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The CCP’s Beidou Brings an Alternative to GPS, but at What Cost?

Neil Campbell
Neil lives in Canada and writes about society and politics.
Published: November 30, 2020
chinese beidou system began operation in 2011 and was completed in 2011 serveing hundreds of capitals around the world concerns about chinese communist party's ambitions
The Beidou Positioning and Navigation System is the Chinese answer to America’s long-dominant GPS coverage. (Image: AGI)

In June 2020, China launched the 55th and final satellite composing a state-operated constellation known as the Beidou Positioning and Navigation System (BDS). The network gives the Chinese Communist Party (CCP) a fully independent and self-sustaining global navigation system that rivals and offers an alternative to the well-known U.S. Space Force-maintained Global Positioning System (GPS). 

Beidou’s chief designer, Yang Changfeng, a member of the CCP’s top political advisory body, told The Diplomat: “The satellite-based augmentation system of the BDS will provide high-precision and high-integrity services to users with meter, decimeter and centimeter-level real-time positioning.”

China, which first launched the Beidou system in 2011, now offers use of BDS to the entire world on an open, free-of-charge basis, touting a very high degree of accuracy that boasts to be critical for economic and military space infrastructure.

In Ethiopia’s capital, Addis Ababa, a food delivery app called Deliver Addis has soared in popularity, marshaling food deliveries through a chaotic city of more than 4.8 million people as measures deployed to fight COVID-19 hamper normal activities.

Deliver Addis is powered, not by GPS, but by the Beidou Positioning and Navigation System. 

Frequent observation

A recent report by Nikkei Asia Weekly used data from U.S. satellite receiver company Trimble and showed that capital cities of 165 of 195 major countries, amounting to a staggering 85 percent, are observed more frequently by BDS satellites than they were under the GPS technology, kindling concerns that the CCP’s ambitions with the BDS are more than just economic.

Ethiopia’s capital Addis Ababa, for example, has more than 30 of the 55 BDS constellation’s satellites continually transmitting to the city — more than twice as many as the U.S.-maintained GPS system. It is believed much of this continuous transmission is caused by inexpensive smartphones supplied by Chinese vendors.

The U.S. Global Positioning Satellite system. (Image: NASA)
The U.S. Global Positioning Satellite system. (Image: NASA)

The CCP has marketed Beidou, which means “Big Dipper” in Chinese, as being as much as 100-times more accurate than the existing GPS system in order to entice countries and industries who currently depend on GPS for a competitive advantage to transition away from GPS. Beidou also claims to provide a better Internet and technology experience to Asian, African, and Latin American countries as the technological evolution to the Internet of Things, self-driving cars, 5G, and drones plays out. 

However, the consequence of reliance on a Communist Party-controlled positioning and navigation system is that countries, corporations, and individuals who rely on BDS will have to be careful not to anger a notoriously fickle and easily agitated regime. Topics like the South China Sea, Taiwan, Tibet, and the persecution of Falun Gong may spark the Party’s revocation of access to BDS at any time, similar to how the CCP has aggressively tariffed the import of Australian goods in recent months as retaliation for the Australian government’s Foreign Minister, Marise Payne, calling for an investigation into the Chinese origins of the COVID-19 pandemic.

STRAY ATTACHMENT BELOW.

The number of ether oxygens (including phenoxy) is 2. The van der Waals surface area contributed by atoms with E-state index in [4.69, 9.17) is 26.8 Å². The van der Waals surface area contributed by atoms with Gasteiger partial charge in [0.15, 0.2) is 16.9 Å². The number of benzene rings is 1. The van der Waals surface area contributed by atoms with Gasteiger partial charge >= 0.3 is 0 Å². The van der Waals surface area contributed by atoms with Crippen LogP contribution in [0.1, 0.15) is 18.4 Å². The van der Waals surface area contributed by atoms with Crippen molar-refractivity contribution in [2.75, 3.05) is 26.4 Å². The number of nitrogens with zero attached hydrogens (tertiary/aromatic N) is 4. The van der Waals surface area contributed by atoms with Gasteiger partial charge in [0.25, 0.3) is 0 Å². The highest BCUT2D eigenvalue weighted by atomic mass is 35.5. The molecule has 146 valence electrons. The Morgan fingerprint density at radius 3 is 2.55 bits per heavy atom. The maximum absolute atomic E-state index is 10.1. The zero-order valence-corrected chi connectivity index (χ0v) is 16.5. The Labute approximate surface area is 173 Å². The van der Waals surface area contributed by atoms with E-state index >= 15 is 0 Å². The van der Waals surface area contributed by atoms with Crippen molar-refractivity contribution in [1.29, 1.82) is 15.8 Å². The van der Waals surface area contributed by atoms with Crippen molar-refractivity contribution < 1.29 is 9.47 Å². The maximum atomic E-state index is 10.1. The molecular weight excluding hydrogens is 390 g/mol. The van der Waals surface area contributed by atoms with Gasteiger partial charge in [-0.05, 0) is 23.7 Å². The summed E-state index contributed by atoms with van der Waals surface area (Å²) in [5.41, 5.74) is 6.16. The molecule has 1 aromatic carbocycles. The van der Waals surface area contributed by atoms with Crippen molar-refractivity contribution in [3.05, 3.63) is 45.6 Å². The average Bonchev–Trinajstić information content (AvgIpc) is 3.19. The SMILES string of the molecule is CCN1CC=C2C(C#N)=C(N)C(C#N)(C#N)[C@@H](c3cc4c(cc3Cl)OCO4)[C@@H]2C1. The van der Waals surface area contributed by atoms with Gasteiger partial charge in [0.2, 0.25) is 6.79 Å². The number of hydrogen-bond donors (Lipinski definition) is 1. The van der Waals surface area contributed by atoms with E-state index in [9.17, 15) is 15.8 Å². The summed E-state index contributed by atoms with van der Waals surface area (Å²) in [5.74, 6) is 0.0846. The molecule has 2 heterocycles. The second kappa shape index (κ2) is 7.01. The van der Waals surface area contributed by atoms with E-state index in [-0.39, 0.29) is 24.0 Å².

‘Beidou is a must for us’

Communist China now having a standalone alternative to GPS also fosters major security concerns internationally. 

In 1996 during the Third Taiwan Strait Crisis, the Chinese People’s Liberation Army (PLA) fired three missiles at locations on the Taiwan Strait in retaliation for Taiwan’s motions towards formal independence from the communist regime. One of the missiles hit about 18 kilometers from Taiwan’s Keelung military base, while the PLA actually lost track of the other two missiles completely. China has always asserted that this was due to the U.S. cutting off the GPS signal, which China was reliant on for missile tracking, to the Pacific region at the time of the attack.

A senior colonel in the PLA told South China Morning Post in 2009 about the Third Crisis: “It was a great shame for the PLA… an unforgettable humiliation. That’s how we made up our mind to develop our own global [satellite] navigation and positioning system, no matter how huge the cost.”

The Beidou system gives the Chinese military a greast communications and fire-control boost. (Image: Screenshot / YouTube)

“Beidou is a must for us. We learned it the hard way,” the PLA colonel said.

China’s state-run media claims that Beidou is now being used by more than half of the world’s countries, with its navigation products being exported to more than 120 countries across the globe. 

While GPS, Russia’s GLONASS, and EU’s Galileo primarily act as beacons that beam out signals to devices across the world, Beidou, by comparison, acts as a two-way communication system, allowing the CCP to determine the precise location of any device on Earth connected to its system. 

“All cellular devices, as I understand their function, can be tracked because they continually communicate with towers or satellites,” said Dr. Larry Wortzel in an interview with Voice of America. 

“So just as here in the U.S., there are concerns that police or federal agencies can track people by their cellphones. That can happen. The same is true of a cellphone relying on BeiDou, Glonass and Galileo. The question is: Who are you concerned about being tracked by?”

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